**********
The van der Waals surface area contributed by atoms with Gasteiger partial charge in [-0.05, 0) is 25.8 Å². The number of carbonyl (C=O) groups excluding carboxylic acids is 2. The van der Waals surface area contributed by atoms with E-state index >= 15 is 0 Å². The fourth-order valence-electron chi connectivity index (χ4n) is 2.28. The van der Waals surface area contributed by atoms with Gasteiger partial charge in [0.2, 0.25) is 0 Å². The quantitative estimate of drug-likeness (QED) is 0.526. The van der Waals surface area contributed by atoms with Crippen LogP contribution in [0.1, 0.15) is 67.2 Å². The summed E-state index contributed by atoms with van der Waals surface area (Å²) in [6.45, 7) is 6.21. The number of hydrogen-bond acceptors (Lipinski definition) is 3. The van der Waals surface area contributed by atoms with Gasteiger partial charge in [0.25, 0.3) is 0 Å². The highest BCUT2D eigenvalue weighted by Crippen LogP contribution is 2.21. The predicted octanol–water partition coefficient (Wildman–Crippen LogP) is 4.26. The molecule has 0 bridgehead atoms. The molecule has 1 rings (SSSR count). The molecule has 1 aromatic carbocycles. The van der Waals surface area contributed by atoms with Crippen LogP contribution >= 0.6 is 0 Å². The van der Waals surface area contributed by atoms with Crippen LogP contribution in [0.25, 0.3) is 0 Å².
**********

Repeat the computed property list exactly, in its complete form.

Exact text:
The van der Waals surface area contributed by atoms with Gasteiger partial charge in [-0.05, 0) is 25.8 Å². The number of carbonyl (C=O) groups excluding carboxylic acids is 2. The van der Waals surface area contributed by atoms with E-state index >= 15 is 0 Å². The fourth-order valence-electron chi connectivity index (χ4n) is 2.28. The van der Waals surface area contributed by atoms with Gasteiger partial charge in [0.2, 0.25) is 0 Å². The quantitative estimate of drug-likeness (QED) is 0.526. The van der Waals surface area contributed by atoms with Crippen LogP contribution in [0.1, 0.15) is 67.2 Å². The summed E-state index contributed by atoms with van der Waals surface area (Å²) in [6.45, 7) is 6.21. The number of hydrogen-bond acceptors (Lipinski definition) is 3. The van der Waals surface area contributed by atoms with Gasteiger partial charge in [0.25, 0.3) is 0 Å². The highest BCUT2D eigenvalue weighted by Crippen LogP contribution is 2.21. The predicted octanol–water partition coefficient (Wildman–Crippen LogP) is 4.26. The molecule has 0 bridgehead atoms. The molecule has 1 rings (SSSR count). The molecule has 1 aromatic carbocycles. The van der Waals surface area contributed by atoms with Crippen LogP contribution >= 0.6 is 0 Å². The van der Waals surface area contributed by atoms with Crippen LogP contribution in [0.25, 0.3) is 0 Å².